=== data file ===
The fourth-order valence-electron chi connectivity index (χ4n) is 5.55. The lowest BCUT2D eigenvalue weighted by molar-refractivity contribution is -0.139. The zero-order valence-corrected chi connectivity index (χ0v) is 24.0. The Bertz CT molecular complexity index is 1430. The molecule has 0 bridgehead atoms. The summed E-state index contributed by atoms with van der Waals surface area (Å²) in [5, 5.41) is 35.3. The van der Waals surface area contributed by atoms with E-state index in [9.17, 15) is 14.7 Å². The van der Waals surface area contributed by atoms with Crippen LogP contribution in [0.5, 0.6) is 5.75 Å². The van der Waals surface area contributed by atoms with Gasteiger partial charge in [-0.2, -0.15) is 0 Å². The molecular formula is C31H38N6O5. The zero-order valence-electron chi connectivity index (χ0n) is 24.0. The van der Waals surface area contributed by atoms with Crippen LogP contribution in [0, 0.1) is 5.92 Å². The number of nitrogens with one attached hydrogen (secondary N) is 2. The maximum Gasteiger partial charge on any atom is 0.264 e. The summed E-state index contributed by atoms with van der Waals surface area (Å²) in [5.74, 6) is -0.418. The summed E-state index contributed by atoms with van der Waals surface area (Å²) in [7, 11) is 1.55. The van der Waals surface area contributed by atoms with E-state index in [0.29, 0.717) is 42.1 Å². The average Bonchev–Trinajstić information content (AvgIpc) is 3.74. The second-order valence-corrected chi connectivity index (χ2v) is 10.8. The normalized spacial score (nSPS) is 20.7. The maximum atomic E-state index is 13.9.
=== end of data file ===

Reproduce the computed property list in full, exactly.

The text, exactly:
The fourth-order valence-electron chi connectivity index (χ4n) is 5.55. The lowest BCUT2D eigenvalue weighted by molar-refractivity contribution is -0.139. The zero-order valence-corrected chi connectivity index (χ0v) is 24.0. The Bertz CT molecular complexity index is 1430. The molecule has 0 bridgehead atoms. The summed E-state index contributed by atoms with van der Waals surface area (Å²) in [5, 5.41) is 35.3. The van der Waals surface area contributed by atoms with E-state index in [9.17, 15) is 14.7 Å². The van der Waals surface area contributed by atoms with Crippen LogP contribution in [0.5, 0.6) is 5.75 Å². The van der Waals surface area contributed by atoms with Gasteiger partial charge in [-0.2, -0.15) is 0 Å². The molecular formula is C31H38N6O5. The zero-order valence-electron chi connectivity index (χ0n) is 24.0. The van der Waals surface area contributed by atoms with Crippen LogP contribution in [0, 0.1) is 5.92 Å². The number of nitrogens with one attached hydrogen (secondary N) is 2. The maximum Gasteiger partial charge on any atom is 0.264 e. The summed E-state index contributed by atoms with van der Waals surface area (Å²) in [5.74, 6) is -0.418. The summed E-state index contributed by atoms with van der Waals surface area (Å²) in [7, 11) is 1.55. The van der Waals surface area contributed by atoms with E-state index in [0.29, 0.717) is 42.1 Å². The average Bonchev–Trinajstić information content (AvgIpc) is 3.74. The second-order valence-corrected chi connectivity index (χ2v) is 10.8. The normalized spacial score (nSPS) is 20.7. The maximum atomic E-state index is 13.9.